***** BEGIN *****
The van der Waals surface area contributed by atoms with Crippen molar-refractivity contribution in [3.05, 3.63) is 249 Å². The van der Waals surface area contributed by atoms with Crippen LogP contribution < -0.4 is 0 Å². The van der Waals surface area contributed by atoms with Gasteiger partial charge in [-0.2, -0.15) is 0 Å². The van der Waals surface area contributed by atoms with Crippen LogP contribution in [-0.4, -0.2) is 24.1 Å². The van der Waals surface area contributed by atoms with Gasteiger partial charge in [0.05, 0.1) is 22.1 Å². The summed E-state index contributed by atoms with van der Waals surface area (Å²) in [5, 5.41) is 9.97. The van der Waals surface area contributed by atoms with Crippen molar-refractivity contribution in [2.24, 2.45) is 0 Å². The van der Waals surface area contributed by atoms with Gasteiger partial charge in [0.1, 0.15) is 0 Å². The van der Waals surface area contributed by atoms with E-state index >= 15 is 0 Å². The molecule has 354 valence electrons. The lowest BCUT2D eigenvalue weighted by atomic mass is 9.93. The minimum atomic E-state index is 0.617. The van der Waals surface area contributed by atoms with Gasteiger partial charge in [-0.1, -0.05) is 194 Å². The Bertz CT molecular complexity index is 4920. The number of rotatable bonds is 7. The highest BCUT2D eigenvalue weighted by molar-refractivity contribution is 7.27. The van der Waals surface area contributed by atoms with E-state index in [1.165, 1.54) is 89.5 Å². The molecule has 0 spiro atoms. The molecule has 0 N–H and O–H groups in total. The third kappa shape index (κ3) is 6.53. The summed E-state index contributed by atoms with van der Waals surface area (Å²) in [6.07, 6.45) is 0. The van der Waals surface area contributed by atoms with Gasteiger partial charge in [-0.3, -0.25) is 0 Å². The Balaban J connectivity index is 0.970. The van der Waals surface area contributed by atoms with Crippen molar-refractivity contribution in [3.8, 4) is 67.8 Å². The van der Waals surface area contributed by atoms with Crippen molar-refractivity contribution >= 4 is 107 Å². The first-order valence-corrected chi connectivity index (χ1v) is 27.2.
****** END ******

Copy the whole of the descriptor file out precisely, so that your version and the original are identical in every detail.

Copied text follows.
The van der Waals surface area contributed by atoms with Crippen molar-refractivity contribution in [3.05, 3.63) is 249 Å². The van der Waals surface area contributed by atoms with Crippen LogP contribution < -0.4 is 0 Å². The van der Waals surface area contributed by atoms with Gasteiger partial charge in [-0.2, -0.15) is 0 Å². The van der Waals surface area contributed by atoms with Crippen LogP contribution in [-0.4, -0.2) is 24.1 Å². The van der Waals surface area contributed by atoms with Gasteiger partial charge in [0.05, 0.1) is 22.1 Å². The summed E-state index contributed by atoms with van der Waals surface area (Å²) in [5, 5.41) is 9.97. The van der Waals surface area contributed by atoms with Crippen molar-refractivity contribution in [2.24, 2.45) is 0 Å². The van der Waals surface area contributed by atoms with Gasteiger partial charge in [0.1, 0.15) is 0 Å². The van der Waals surface area contributed by atoms with E-state index >= 15 is 0 Å². The molecule has 354 valence electrons. The lowest BCUT2D eigenvalue weighted by atomic mass is 9.93. The minimum atomic E-state index is 0.617. The van der Waals surface area contributed by atoms with Gasteiger partial charge in [-0.1, -0.05) is 194 Å². The Bertz CT molecular complexity index is 4920. The number of rotatable bonds is 7. The highest BCUT2D eigenvalue weighted by molar-refractivity contribution is 7.27. The van der Waals surface area contributed by atoms with E-state index in [1.165, 1.54) is 89.5 Å². The molecule has 0 spiro atoms. The molecule has 0 N–H and O–H groups in total. The third kappa shape index (κ3) is 6.53. The summed E-state index contributed by atoms with van der Waals surface area (Å²) in [6.07, 6.45) is 0. The van der Waals surface area contributed by atoms with Gasteiger partial charge in [-0.3, -0.25) is 0 Å². The Balaban J connectivity index is 0.970. The van der Waals surface area contributed by atoms with Crippen molar-refractivity contribution in [3.8, 4) is 67.8 Å². The van der Waals surface area contributed by atoms with Crippen molar-refractivity contribution >= 4 is 107 Å². The first-order valence-corrected chi connectivity index (χ1v) is 27.2.